For the record, there are many proteins in wheat—among the 20,000-plus known—that are now under the microscope for their ability to cause reactions in the human digestive system. This is because they are not broken down entirely and, in their partial state as they move through the digestive system, are interpreted as other molecules and travel around the body “without a passport.” Thus they are often troublemakers.
4. The wheat we are eating now is extremely different from the wheat we ate 100 years ago. Until the 1800s, wheat plants waved in the wind at the height of an average person’s chin. In response to famines in various parts of the world last century, scientists aimed for higher yields, so they crossbred for smaller, densely-seeded plants to squeeze more food out of the same size pieces of land. Since the 30s, wheat and rye crops also underwent modifications to find strains that could resist herbicides. Most notoriously, in the 80s, a now commonly used strain called Clearfield wheat was developed to withstand herbicides sprayed to eliminate a weed that commonly infested the crops. The methods used to create this strain helped it to avoid being labeled a GMO crop; however, they do involve chemical mutagenesis, based on the application of sodium azide, a highly toxic compound.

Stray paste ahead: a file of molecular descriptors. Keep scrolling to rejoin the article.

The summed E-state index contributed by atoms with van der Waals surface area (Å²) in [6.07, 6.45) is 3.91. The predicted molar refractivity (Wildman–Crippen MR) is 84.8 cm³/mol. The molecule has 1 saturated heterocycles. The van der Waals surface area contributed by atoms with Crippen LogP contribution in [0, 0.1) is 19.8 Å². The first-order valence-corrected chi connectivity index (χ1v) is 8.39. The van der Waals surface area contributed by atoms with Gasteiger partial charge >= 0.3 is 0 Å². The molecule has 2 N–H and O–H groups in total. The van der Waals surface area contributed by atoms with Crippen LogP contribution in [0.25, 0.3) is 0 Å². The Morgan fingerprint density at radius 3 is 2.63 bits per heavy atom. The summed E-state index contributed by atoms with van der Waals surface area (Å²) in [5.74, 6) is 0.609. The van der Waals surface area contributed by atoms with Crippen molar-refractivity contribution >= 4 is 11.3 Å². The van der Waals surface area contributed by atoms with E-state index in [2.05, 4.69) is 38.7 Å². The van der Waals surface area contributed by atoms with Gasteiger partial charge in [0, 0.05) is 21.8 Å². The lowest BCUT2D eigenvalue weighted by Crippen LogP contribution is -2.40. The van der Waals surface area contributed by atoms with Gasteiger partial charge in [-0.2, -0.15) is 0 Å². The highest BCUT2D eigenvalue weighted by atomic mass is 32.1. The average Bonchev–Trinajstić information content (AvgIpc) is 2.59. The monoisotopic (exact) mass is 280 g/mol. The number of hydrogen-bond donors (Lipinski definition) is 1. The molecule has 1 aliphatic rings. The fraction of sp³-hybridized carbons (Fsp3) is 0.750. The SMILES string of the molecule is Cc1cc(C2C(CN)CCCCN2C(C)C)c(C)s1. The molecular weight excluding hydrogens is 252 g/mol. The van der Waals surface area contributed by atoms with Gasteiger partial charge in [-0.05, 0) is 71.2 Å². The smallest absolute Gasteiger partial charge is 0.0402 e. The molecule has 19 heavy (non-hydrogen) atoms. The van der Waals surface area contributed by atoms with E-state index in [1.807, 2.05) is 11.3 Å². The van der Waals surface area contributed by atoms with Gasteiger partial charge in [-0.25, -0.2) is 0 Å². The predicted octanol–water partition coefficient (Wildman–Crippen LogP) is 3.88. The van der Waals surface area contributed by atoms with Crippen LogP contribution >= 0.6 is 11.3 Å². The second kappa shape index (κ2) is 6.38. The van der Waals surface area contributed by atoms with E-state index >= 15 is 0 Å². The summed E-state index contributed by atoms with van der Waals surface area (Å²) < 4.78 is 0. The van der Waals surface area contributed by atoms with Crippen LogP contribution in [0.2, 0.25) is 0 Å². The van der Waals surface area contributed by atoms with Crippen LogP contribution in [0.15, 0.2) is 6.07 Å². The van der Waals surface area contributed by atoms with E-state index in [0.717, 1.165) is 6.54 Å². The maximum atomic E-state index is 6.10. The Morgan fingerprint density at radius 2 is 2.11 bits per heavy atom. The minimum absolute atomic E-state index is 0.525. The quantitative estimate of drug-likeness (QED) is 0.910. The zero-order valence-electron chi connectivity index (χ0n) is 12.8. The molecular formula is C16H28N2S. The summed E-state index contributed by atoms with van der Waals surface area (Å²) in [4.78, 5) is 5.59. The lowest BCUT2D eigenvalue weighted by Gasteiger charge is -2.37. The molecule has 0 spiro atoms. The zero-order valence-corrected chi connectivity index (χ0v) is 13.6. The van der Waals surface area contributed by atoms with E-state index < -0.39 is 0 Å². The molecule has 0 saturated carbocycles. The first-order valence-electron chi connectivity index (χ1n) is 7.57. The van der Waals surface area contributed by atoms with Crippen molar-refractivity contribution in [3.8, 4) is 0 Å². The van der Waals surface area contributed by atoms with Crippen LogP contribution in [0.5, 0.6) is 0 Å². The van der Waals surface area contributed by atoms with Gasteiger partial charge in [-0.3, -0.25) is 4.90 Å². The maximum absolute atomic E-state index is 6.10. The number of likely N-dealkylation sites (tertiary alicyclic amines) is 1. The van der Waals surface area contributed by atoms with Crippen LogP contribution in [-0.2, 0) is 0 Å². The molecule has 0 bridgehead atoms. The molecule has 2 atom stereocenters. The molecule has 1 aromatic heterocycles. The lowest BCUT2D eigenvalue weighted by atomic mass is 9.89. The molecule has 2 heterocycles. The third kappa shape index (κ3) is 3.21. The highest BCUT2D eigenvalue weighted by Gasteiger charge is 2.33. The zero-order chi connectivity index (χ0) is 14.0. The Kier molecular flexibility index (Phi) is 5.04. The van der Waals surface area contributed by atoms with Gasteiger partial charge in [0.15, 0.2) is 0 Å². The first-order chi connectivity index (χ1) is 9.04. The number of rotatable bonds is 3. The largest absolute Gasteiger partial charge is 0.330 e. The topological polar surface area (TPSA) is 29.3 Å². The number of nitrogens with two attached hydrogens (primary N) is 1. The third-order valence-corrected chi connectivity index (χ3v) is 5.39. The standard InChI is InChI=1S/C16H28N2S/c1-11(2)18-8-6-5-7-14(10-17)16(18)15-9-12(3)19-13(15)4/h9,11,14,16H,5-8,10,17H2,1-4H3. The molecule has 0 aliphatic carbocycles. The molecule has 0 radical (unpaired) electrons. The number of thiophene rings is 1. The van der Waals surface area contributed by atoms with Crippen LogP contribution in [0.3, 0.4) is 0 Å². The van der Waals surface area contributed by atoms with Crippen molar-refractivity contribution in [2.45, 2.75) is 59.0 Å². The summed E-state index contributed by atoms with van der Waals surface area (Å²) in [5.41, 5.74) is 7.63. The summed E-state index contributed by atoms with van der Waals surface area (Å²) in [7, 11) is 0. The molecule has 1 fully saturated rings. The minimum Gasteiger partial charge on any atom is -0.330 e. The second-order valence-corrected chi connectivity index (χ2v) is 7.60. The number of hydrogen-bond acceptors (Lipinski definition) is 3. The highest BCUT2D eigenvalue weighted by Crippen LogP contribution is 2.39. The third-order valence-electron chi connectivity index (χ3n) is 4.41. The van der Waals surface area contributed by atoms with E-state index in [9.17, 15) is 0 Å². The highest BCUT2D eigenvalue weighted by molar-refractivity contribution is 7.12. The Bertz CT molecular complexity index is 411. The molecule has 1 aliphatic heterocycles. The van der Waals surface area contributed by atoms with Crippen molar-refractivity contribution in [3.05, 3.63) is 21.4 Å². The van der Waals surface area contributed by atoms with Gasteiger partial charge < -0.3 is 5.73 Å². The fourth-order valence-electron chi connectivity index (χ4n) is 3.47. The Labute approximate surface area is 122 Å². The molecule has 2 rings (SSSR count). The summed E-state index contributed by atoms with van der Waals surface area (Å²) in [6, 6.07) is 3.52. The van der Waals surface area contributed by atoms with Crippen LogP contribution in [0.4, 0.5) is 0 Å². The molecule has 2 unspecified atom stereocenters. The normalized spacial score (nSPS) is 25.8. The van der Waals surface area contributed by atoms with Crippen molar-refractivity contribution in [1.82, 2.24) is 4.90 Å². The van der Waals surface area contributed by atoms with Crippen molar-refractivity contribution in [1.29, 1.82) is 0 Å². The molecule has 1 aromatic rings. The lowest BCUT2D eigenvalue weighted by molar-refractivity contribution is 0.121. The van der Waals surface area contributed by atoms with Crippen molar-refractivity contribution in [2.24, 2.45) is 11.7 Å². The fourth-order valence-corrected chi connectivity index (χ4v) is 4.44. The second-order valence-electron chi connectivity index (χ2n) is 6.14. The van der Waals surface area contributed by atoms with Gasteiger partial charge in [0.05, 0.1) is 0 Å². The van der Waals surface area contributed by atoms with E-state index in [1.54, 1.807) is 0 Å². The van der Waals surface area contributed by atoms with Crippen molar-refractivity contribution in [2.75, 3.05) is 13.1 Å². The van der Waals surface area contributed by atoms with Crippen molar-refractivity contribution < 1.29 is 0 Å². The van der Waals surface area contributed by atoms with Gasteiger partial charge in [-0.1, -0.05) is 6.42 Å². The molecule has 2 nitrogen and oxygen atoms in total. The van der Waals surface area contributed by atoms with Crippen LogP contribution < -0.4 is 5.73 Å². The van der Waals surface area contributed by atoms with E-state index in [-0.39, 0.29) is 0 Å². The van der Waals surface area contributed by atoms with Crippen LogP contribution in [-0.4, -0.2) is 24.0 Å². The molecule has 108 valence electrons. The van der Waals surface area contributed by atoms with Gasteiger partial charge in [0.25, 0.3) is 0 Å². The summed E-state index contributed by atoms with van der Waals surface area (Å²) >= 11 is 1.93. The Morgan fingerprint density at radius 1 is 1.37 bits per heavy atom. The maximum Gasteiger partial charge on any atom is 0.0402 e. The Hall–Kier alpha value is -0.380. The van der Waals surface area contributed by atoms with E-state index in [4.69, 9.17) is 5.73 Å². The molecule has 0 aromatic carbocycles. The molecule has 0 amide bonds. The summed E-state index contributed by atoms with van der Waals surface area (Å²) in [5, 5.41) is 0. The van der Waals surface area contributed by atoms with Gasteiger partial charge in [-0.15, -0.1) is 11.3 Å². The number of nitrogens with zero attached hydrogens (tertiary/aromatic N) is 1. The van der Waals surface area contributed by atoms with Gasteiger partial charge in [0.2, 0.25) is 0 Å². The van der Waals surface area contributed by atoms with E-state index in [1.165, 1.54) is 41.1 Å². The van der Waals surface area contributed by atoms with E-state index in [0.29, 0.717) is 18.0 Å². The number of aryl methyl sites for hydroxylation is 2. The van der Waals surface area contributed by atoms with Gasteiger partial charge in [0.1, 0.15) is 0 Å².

In our agricultural efforts to supply enough foods, and due to the deregulation of the food market around 1980—which flooded it with many processed convenience items—people have evolved from eating simpler strains of wheat, in moderation, to eating any range of manipulated strains of wheat for breakfast, lunch, dinner, deserts and snacks. The exposure to the proteins in wheat, and how they break down (partially or totally) in the body is now a center-stage issue.
Improvements in diagnostics and awareness aside, the cases of celiac disease have increased four-fold in the past 50 years. This is not due to human genetics or increased wheat consumption as much as the different strains of wheat and how they have affected digestion over the last several decades, according to Joseph Murray, a professor of medicine at the Mayo Clinic in Rochester, Minnesota, USA. Sound research explores the impact of rapid, man-made changes to wheat strains over the past century and how they likely contributed to the increased incidence of diseases related to its digestion. Diet and hygiene both contribute to triggering those people who have a genetic predisposition to the disease.
5. As the title suggests, the term “gluten-free,” while it does signal that a product does not contain wheat gluten, does not tell us whether or not it is a “glutinous grain.”